You have definitely heard about Customer Lifetime Value (usually abbreviated like “CLV” or “CLTV”). Most marketing-related podcasts use this term to create clickbait headlines, encouraging you to “increase your CLV in just a month”.
But do you really know what Customer Lifetime Value is?
There is a brilliant work by V.Kumar, a world-recognized Professor of Marketing. The book is called “Customer Lifetime Value: The Path to Profitability” and is extremely up to date, even considering it was published more than 10 years ago!
In this article, you will be able to find a short excerpt of this book, seasoned with our interpretations.
According to V.Kumar, CLV is “…the total financial contribution from the total period into the future — that is, revenues minus cost — of a customer over his/her future lifetime with the company and therefore reflects the future profitability of the customer.”
Sounds pretty complex, isn’t it? Let’s simplify a little bit: CLV is a total amount of profit you will receive from a single client over the entire life of your relationship.
Basically, CLV is the exact metric that allows you to evaluate the importance of every single client, thus making much wiser strategic decisions.
“For many years, firms did not focus on CLV due to lack of empirical evidence on the impact of CLV on their revenues and profitability. Several of these firms focused on increasing revenue by continuously acquiring customers.” — V.Kumar
Again, these words were published in 2008! It’s 2019 now and we still see a lot of businesses that are focused on customer acquisition, rather than building sustainable long-term relations.
Needless to say that this is not the approach you should use nowadays. This strategy already worked poorly in 2008!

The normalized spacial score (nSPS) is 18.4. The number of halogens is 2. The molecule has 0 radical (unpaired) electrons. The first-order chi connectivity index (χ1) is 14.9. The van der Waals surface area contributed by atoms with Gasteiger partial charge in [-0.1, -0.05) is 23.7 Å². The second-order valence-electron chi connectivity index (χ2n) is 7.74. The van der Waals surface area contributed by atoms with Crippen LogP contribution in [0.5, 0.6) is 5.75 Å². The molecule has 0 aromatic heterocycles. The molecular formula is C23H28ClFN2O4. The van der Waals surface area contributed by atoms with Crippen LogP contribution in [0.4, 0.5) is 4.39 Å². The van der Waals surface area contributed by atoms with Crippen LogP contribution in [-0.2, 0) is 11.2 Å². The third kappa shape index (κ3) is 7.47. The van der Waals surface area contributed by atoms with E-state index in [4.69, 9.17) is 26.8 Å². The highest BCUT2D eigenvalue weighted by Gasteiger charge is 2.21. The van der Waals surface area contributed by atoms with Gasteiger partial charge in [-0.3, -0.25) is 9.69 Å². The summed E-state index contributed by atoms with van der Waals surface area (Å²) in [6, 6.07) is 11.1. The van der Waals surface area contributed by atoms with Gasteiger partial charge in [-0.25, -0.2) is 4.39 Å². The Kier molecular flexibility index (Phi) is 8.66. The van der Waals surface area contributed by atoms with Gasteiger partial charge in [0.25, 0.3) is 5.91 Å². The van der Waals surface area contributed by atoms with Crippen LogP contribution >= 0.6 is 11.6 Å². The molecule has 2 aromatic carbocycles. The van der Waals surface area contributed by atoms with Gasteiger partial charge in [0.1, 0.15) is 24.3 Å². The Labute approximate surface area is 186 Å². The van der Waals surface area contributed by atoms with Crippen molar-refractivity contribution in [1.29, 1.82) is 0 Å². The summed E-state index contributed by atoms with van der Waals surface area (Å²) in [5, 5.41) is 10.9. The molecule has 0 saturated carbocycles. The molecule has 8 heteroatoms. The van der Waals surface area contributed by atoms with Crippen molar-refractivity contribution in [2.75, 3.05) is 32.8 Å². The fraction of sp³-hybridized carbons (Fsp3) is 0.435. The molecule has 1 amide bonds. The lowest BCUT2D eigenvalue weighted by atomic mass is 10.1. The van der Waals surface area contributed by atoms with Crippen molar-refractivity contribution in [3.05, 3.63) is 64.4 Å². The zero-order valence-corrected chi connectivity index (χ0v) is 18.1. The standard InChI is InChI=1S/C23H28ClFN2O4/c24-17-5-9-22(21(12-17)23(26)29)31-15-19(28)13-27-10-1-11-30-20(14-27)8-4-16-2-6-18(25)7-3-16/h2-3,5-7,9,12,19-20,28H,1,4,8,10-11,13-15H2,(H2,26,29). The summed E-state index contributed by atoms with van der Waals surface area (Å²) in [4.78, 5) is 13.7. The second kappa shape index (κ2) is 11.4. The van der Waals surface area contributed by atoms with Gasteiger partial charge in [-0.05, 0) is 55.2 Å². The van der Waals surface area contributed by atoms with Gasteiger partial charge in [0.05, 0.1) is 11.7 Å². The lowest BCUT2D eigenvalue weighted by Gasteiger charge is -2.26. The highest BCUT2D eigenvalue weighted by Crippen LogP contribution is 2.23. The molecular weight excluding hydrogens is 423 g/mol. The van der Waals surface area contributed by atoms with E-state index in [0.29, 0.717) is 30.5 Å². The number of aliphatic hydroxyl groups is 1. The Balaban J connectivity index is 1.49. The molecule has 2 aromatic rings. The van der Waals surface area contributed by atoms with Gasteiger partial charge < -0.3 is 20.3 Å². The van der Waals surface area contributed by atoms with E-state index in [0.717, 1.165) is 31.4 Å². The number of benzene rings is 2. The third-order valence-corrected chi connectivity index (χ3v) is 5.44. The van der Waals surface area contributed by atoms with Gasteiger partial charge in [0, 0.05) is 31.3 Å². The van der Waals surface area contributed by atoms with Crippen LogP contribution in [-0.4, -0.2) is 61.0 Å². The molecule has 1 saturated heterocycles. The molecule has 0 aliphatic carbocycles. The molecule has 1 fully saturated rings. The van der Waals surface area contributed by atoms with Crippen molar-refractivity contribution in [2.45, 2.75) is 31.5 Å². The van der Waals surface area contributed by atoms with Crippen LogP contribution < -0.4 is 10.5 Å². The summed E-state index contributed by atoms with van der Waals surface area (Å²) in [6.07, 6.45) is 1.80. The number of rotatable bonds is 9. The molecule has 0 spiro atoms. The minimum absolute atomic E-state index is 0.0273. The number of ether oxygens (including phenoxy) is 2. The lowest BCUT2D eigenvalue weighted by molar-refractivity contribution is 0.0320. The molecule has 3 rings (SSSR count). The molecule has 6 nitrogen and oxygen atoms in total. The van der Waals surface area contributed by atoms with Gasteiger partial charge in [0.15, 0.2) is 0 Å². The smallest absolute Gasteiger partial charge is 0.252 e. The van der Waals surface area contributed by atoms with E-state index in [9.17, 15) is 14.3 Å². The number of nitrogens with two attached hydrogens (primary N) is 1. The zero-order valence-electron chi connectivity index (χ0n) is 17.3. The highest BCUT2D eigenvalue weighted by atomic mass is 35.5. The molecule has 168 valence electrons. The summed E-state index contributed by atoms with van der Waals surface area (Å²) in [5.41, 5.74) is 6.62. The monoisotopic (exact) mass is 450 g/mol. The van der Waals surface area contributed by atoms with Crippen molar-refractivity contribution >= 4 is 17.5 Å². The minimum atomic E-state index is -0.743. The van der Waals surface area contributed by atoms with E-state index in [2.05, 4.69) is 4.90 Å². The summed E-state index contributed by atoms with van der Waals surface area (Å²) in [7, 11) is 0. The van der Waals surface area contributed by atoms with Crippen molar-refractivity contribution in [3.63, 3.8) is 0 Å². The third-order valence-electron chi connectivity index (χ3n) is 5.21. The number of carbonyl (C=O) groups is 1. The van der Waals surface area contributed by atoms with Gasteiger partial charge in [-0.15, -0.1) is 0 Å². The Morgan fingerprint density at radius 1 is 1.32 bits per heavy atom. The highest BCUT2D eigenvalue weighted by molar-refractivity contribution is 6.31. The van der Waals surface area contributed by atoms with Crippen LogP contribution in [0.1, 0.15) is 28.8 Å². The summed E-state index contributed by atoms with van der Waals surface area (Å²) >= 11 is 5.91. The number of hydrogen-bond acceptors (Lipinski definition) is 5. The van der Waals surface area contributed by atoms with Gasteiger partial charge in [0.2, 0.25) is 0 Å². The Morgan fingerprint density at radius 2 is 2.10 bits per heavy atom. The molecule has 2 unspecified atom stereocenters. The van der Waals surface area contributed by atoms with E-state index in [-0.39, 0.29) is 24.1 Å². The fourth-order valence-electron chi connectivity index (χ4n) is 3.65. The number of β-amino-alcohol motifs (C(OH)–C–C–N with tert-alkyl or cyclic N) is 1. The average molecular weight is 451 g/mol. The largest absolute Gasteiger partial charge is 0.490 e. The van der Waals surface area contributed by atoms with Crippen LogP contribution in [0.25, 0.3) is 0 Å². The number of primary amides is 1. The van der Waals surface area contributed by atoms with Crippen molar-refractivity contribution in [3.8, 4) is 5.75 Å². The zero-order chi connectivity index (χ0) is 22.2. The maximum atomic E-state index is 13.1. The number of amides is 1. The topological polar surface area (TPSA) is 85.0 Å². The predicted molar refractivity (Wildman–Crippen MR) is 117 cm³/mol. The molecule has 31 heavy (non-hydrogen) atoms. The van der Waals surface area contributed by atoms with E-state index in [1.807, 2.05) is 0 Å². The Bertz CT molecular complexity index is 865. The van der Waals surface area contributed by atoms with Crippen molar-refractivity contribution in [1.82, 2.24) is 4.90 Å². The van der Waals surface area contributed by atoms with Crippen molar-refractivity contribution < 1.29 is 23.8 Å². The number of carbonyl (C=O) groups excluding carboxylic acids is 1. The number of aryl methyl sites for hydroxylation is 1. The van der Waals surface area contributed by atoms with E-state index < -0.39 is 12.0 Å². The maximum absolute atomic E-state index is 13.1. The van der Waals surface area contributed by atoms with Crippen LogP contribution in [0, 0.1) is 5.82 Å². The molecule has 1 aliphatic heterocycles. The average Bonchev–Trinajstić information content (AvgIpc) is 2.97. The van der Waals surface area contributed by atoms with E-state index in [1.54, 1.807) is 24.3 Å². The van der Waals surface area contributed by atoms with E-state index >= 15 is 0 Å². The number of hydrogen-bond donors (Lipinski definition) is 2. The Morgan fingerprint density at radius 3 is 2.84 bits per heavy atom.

Let’s do some time travel: 25 years ago, when you would land a quick sale, without providing your client with proper service — all you would have is one client, who would rather pay your competitors.
But what about today? If you leave your client unsatisfied — one will not hesitate to share their experience on social networks. Moreover, one would definitely tag your company page and add a suitable hashtag!
What happens next? Let’s say your ads’ targeting worked well. Your messages reached the right prospect and there is a person who is interested in your service. What would they do next? Research you on social media! What would they find? That exact one negative review!
Just like we have mentioned before, V.Kumar defines CLV to be “revenues minus cost — of a customer over his/her future lifetime with the company”.
Depending on the age of your company, you can choose between two approaches of CLV calculation:
However, there is a versatile formula that should help you 😉
First of all, here’s a Customer Service Metrics Calculator from HubSpot. It should be helpful.
Here’s a CLV Formula that was earlier published CrazyEgg:
Let’s say a customer visits your website 10 times and spends $10 each time.
Your average gross margin is $5 after taking into account how much you spend to get the average customer to spend money, which means you’ll multiply $100 (the total amount spent) by $5 (your average gross margin) to get $500.
This average customer lifetime value formula requires several data points:
Multiplying these numbers together will give you the predictive CLV.
Using CLV approach, you would be able to plan your marketing budgets more efficiently. Partly, it has a lot to do with the Customer Acquisition Cost, allowing you to see which of your marketing expenses have the best ROI from a long-term perspective.
For example, Software Technology is the industry that has the highest CAC, according to DemandJump. However, most SAAS businesses pay a lot of attention to customer experience, while providing subscription-based services. These aspects allow them to have lasting Customer Lifetime. That is how they are profitable.
If SAAS marketers were focused on ROI — they would make CAC lower, thus building less trustful relations with their prospects. Although, their CLV approach allows them to create profit while focusing on building long-term client relations.
To sum it up, we would like to encourage you to focus on building sustainable client relations, instead of spending all of your marketing budgets on new clients acquisition.
Use the CLV approach on the stage of product development, market research, segmentation and client support. By doing so, you would be able to focus your resources on those clients that bring you most value.
Here is a couple of ideas about how can you increase your CLV:
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